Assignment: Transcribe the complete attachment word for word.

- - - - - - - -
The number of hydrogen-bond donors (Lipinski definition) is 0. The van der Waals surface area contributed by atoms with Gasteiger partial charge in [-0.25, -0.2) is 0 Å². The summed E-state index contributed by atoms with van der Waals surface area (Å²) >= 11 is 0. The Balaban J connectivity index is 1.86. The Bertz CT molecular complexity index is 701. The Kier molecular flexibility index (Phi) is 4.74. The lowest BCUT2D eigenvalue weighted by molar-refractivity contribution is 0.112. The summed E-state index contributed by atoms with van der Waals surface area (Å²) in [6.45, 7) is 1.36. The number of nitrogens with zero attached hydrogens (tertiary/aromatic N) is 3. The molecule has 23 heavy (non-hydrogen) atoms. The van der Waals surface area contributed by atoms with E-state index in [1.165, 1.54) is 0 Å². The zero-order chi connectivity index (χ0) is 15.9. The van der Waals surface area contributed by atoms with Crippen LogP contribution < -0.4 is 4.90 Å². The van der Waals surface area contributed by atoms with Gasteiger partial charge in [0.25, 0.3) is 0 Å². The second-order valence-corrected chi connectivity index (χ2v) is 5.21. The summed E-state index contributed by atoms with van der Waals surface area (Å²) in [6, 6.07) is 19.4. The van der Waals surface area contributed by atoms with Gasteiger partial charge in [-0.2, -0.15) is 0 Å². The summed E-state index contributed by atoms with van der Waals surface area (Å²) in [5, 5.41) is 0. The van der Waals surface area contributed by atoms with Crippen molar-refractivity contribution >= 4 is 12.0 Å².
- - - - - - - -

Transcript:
The number of hydrogen-bond donors (Lipinski definition) is 0. The van der Waals surface area contributed by atoms with Gasteiger partial charge in [-0.25, -0.2) is 0 Å². The summed E-state index contributed by atoms with van der Waals surface area (Å²) >= 11 is 0. The Balaban J connectivity index is 1.86. The Bertz CT molecular complexity index is 701. The Kier molecular flexibility index (Phi) is 4.74. The lowest BCUT2D eigenvalue weighted by molar-refractivity contribution is 0.112. The summed E-state index contributed by atoms with van der Waals surface area (Å²) in [6.45, 7) is 1.36. The number of nitrogens with zero attached hydrogens (tertiary/aromatic N) is 3. The molecule has 23 heavy (non-hydrogen) atoms. The van der Waals surface area contributed by atoms with E-state index in [1.165, 1.54) is 0 Å². The zero-order chi connectivity index (χ0) is 15.9. The van der Waals surface area contributed by atoms with Crippen LogP contribution < -0.4 is 4.90 Å². The van der Waals surface area contributed by atoms with Gasteiger partial charge in [0.25, 0.3) is 0 Å². The second-order valence-corrected chi connectivity index (χ2v) is 5.21. The summed E-state index contributed by atoms with van der Waals surface area (Å²) in [6, 6.07) is 19.4. The van der Waals surface area contributed by atoms with Gasteiger partial charge in [-0.2, -0.15) is 0 Å². The summed E-state index contributed by atoms with van der Waals surface area (Å²) in [5, 5.41) is 0. The van der Waals surface area contributed by atoms with Crippen molar-refractivity contribution >= 4 is 12.0 Å².